random selection, probability.

55% of all people use cash and 38% of all use an ATM card. research has shown that those paying with cash, 75% use discounts, and those using an ATM card, 35% use discounts, and those using a credit card, just 10% use discounts.

Suppose a random person is randomly selected.

a.) What if the person does not use discounts, what is the probability that this person paid with an ATM card?

...I'm having trouble setting this one up.

....however I do know the probability of someone who does not use coupons.

(.55*.25) + (.07*.90) + (.38*.65)

=.4475

I tried to use this to help me solve my question above, but still want help.

Re: random selection, probability.

Quote:

Originally Posted by

**rcmango** 55% of all people use cash and 38% of all use an ATM card. research has shown that those paying with cash, 75% use discounts, and those using an ATM card, 35% use discounts, and those using a credit card, just 10% use discounts.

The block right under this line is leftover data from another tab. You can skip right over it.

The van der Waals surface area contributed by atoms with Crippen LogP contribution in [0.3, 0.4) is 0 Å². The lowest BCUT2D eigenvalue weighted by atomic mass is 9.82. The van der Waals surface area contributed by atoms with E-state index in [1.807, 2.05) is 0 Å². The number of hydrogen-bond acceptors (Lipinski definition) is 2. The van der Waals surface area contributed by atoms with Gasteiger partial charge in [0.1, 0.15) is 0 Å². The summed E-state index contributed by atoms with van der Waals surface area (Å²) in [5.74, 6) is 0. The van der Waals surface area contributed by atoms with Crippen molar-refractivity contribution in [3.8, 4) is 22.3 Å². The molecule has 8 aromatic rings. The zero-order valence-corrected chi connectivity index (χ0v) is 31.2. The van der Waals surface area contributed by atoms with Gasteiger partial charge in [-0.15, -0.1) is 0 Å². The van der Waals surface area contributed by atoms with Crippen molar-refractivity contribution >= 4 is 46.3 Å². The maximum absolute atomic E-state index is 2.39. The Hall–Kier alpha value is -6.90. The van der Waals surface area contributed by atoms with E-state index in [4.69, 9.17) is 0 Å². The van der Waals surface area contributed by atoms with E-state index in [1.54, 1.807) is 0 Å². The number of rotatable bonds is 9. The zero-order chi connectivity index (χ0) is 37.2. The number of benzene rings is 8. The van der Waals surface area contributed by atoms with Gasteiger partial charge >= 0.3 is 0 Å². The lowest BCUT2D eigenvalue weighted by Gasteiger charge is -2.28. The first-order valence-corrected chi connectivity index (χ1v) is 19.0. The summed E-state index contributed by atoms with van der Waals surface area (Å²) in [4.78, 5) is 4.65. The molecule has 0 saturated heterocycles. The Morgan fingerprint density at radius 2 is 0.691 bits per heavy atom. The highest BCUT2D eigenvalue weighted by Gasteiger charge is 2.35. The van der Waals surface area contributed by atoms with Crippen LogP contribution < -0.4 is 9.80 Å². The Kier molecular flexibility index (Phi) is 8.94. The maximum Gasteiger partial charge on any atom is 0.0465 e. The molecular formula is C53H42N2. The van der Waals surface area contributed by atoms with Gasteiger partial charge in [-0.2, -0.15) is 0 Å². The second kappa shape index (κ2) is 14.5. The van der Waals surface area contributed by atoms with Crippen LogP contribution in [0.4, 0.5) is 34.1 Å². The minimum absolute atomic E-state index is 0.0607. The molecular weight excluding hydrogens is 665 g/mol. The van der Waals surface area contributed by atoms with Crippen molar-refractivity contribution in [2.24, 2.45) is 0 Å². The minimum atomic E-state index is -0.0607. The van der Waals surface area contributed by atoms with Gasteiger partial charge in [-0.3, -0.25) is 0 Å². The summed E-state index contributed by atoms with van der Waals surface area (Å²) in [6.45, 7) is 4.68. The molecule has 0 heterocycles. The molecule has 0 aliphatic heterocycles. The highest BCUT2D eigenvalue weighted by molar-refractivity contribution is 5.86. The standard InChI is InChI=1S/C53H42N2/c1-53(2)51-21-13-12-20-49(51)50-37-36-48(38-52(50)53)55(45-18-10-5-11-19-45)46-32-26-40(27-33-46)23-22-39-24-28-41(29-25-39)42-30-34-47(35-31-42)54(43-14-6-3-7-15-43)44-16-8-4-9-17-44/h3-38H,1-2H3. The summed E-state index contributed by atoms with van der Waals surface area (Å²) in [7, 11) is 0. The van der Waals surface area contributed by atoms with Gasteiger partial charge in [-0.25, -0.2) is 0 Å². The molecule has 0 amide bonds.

Suppose a random person is randomly selected.

a.) What if the person does not use discounts, what is the probability that this person paid with an ATM card?

...I'm having trouble setting this one up.

....however I do know the probability of someone who does not use coupons.

(.55*.25) + (.07*.90) + (.38*.65)

=.4475

I tried to use this to help me solve my question above, but still want help.

Let A be the event "Paid with ATM card".

Let B be the event "Does not use discounts."

Calculate the conditional probability Pr(A|B).

Re: random selection, probability.

Hello, rcmango!

Quote:

55% of all people use cash and 38% of all use an ATM card.

. . and other 7% use credit cards.

Research has shown that those paying with cash, 75% use discounts,

and those using an ATM card, 35% use discounts,

and those using a credit card, just 10% use discounts.

Suppose a random person is randomly selected.

a) If the person selected does not use discounts,

. . what is the probability that this person paid with an ATM card?

... I'm having trouble setting this one up.

.... However, I do know the probability of someone who does not use coupons.

. . . Good!

I tried to use this to help me solve my question above, but still want help.

You already found these probabilities:

. .

As mr fantastic pointed out, use the Conditional Probability Formula.

. .

Just divide [1] by [2].